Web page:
Mustard greens are an excellent source of vitamin E, vitamin C, and beta-carotene. They also contain vitamin B6, folic acid, magnesium, calcium, iron, niacin, vitamin A, and are an excellent source of phytochemicals thought to prevent cancer. In Chinese herbal medicine, mustard greens are used to treat bladder inflammations and to stop hemorrhage. Eating mustard greens is thought to offer great benefit to individuals suffering from conditions ranging from asthma to heart disease to menopausal symptoms.

Mustards are annuals and grow from 2-4 feet (60-120 cm) tall. The flowers produced are yellow and the white mustard flowers have a slight vanilla scent. They are known as cruciferous plants because they have four-petaled flowers, two long and two short that resemble a cross. Both mustards have pungent-flavoured, broad, dark green, jagged with irregularly cut lower leaves. Mustard is a cool season crop and bolts quickly in warm weather.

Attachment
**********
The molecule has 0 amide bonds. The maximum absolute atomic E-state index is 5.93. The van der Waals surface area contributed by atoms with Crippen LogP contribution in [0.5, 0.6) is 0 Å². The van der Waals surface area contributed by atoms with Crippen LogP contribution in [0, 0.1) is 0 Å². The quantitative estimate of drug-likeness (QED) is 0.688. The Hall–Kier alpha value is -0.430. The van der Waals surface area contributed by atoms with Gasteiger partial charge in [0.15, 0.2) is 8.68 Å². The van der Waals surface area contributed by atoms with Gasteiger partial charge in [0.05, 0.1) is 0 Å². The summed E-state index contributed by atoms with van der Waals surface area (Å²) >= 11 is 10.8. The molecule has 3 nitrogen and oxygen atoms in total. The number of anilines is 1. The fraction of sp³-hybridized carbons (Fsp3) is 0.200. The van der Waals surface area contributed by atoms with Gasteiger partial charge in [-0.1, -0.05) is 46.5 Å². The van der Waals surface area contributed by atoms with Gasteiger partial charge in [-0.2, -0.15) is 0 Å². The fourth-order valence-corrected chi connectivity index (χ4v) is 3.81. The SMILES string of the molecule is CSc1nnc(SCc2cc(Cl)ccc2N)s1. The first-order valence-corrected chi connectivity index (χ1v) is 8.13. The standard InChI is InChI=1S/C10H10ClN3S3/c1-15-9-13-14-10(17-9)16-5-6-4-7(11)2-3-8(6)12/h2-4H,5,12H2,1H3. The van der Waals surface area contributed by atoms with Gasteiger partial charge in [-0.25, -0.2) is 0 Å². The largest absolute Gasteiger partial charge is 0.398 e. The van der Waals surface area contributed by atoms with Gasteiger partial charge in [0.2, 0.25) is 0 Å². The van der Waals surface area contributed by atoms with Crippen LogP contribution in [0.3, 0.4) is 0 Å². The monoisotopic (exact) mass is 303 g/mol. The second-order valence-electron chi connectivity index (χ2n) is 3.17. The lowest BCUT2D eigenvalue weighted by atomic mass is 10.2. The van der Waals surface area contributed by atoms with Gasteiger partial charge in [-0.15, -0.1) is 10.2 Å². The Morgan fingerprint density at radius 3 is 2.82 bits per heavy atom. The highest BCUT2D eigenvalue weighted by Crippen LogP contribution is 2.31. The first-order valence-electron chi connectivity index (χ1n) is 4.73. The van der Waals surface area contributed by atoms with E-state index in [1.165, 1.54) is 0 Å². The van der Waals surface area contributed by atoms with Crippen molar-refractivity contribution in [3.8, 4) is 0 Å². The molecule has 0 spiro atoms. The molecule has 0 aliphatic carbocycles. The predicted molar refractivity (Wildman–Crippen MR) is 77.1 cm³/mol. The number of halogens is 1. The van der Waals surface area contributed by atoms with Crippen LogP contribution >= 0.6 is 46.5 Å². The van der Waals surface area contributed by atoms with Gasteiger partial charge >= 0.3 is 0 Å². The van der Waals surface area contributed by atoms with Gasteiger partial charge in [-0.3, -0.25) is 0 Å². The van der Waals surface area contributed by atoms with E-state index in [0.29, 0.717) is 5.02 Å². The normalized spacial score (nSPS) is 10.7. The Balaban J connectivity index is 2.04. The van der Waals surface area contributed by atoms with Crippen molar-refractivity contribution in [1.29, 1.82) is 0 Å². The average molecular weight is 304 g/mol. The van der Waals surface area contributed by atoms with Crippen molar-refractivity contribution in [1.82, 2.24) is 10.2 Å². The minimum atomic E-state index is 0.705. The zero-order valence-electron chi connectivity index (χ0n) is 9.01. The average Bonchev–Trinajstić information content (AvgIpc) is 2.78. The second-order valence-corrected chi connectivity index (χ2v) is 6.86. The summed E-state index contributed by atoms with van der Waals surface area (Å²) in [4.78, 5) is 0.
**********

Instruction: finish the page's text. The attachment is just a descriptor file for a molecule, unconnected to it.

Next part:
Mustards can be started indoors or planted directly into the soil in early spring. If you are starting mustards indoors, adequate light is essential. Hang lights 3 inches (7.5 cm) above the seedlings and leave lights on for 16 hours a day. They prefer a rich, moist, well-prepared soil with adequate drainage. Plant seeds at a depth of ? inch (6 mm) and follow directions on the seed packet. They grow best in full sun and need to be kept moist during the growing season. Space mustards 6 inches (15 cm) apart. Harvest your mustard plants for greens when the leaves are young and tender, for cooked greens when the leaves are mature, and for seed when the seedpods take on a brownish tinge.